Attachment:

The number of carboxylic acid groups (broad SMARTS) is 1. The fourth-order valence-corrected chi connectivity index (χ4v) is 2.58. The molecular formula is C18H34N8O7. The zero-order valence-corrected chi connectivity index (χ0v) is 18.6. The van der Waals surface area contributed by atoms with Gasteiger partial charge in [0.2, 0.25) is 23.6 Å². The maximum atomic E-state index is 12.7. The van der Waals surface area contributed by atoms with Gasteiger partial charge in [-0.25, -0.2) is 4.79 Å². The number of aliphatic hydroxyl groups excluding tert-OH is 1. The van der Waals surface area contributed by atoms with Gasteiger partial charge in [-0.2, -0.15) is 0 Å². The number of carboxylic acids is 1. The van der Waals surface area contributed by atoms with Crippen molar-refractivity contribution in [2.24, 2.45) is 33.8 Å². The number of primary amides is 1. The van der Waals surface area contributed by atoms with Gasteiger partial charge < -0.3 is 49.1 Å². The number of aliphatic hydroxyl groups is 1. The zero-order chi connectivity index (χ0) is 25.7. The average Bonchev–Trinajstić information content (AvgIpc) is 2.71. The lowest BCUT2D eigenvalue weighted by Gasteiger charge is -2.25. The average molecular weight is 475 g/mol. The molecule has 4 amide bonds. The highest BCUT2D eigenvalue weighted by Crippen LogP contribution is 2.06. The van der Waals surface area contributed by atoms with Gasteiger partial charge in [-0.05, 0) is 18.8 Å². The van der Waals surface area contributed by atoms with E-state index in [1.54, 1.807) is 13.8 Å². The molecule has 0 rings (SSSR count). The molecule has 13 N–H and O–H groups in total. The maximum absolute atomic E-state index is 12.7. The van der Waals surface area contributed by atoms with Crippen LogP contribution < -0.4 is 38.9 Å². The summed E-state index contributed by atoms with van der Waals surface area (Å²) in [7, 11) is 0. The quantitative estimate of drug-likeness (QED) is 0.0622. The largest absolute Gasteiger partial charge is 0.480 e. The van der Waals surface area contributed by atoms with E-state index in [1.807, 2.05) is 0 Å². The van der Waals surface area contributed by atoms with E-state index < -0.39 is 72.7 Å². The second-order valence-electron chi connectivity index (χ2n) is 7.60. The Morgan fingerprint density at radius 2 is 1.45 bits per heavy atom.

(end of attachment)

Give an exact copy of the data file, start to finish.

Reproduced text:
The number of carboxylic acid groups (broad SMARTS) is 1. The fourth-order valence-corrected chi connectivity index (χ4v) is 2.58. The molecular formula is C18H34N8O7. The zero-order valence-corrected chi connectivity index (χ0v) is 18.6. The van der Waals surface area contributed by atoms with Gasteiger partial charge in [0.2, 0.25) is 23.6 Å². The maximum atomic E-state index is 12.7. The van der Waals surface area contributed by atoms with Gasteiger partial charge in [-0.25, -0.2) is 4.79 Å². The number of aliphatic hydroxyl groups excluding tert-OH is 1. The van der Waals surface area contributed by atoms with Gasteiger partial charge in [-0.2, -0.15) is 0 Å². The number of carboxylic acids is 1. The van der Waals surface area contributed by atoms with Crippen molar-refractivity contribution in [2.24, 2.45) is 33.8 Å². The number of primary amides is 1. The van der Waals surface area contributed by atoms with Gasteiger partial charge < -0.3 is 49.1 Å². The number of aliphatic hydroxyl groups is 1. The zero-order chi connectivity index (χ0) is 25.7. The average Bonchev–Trinajstić information content (AvgIpc) is 2.71. The lowest BCUT2D eigenvalue weighted by Gasteiger charge is -2.25. The average molecular weight is 475 g/mol. The molecule has 4 amide bonds. The highest BCUT2D eigenvalue weighted by Crippen LogP contribution is 2.06. The van der Waals surface area contributed by atoms with Gasteiger partial charge in [-0.05, 0) is 18.8 Å². The van der Waals surface area contributed by atoms with E-state index in [1.54, 1.807) is 13.8 Å². The molecule has 0 rings (SSSR count). The molecule has 13 N–H and O–H groups in total. The maximum absolute atomic E-state index is 12.7. The van der Waals surface area contributed by atoms with Crippen LogP contribution < -0.4 is 38.9 Å². The summed E-state index contributed by atoms with van der Waals surface area (Å²) in [7, 11) is 0. The quantitative estimate of drug-likeness (QED) is 0.0622. The largest absolute Gasteiger partial charge is 0.480 e. The van der Waals surface area contributed by atoms with E-state index in [1.807, 2.05) is 0 Å². The van der Waals surface area contributed by atoms with E-state index < -0.39 is 72.7 Å². The second-order valence-electron chi connectivity index (χ2n) is 7.60. The Morgan fingerprint density at radius 2 is 1.45 bits per heavy atom.